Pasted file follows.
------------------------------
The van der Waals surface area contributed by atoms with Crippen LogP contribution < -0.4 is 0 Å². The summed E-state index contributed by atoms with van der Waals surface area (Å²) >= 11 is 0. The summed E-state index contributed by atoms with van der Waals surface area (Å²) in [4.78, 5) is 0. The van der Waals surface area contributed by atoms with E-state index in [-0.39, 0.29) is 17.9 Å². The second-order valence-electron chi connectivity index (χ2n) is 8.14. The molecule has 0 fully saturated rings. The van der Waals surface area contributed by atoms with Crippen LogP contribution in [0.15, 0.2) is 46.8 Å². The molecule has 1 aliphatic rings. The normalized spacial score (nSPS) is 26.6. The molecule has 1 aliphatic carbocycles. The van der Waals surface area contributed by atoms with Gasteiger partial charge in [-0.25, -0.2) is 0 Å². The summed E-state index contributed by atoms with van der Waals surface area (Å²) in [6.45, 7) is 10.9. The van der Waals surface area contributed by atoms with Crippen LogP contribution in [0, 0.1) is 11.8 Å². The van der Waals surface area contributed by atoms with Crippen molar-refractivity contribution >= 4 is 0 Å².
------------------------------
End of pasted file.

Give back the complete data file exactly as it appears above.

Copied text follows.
The van der Waals surface area contributed by atoms with Crippen LogP contribution < -0.4 is 0 Å². The summed E-state index contributed by atoms with van der Waals surface area (Å²) >= 11 is 0. The summed E-state index contributed by atoms with van der Waals surface area (Å²) in [4.78, 5) is 0. The van der Waals surface area contributed by atoms with E-state index in [-0.39, 0.29) is 17.9 Å². The second-order valence-electron chi connectivity index (χ2n) is 8.14. The molecule has 0 fully saturated rings. The van der Waals surface area contributed by atoms with Crippen LogP contribution in [0.15, 0.2) is 46.8 Å². The molecule has 1 aliphatic rings. The normalized spacial score (nSPS) is 26.6. The molecule has 1 aliphatic carbocycles. The van der Waals surface area contributed by atoms with Gasteiger partial charge in [-0.25, -0.2) is 0 Å². The summed E-state index contributed by atoms with van der Waals surface area (Å²) in [6.45, 7) is 10.9. The van der Waals surface area contributed by atoms with Crippen LogP contribution in [0, 0.1) is 11.8 Å². The van der Waals surface area contributed by atoms with Crippen molar-refractivity contribution >= 4 is 0 Å².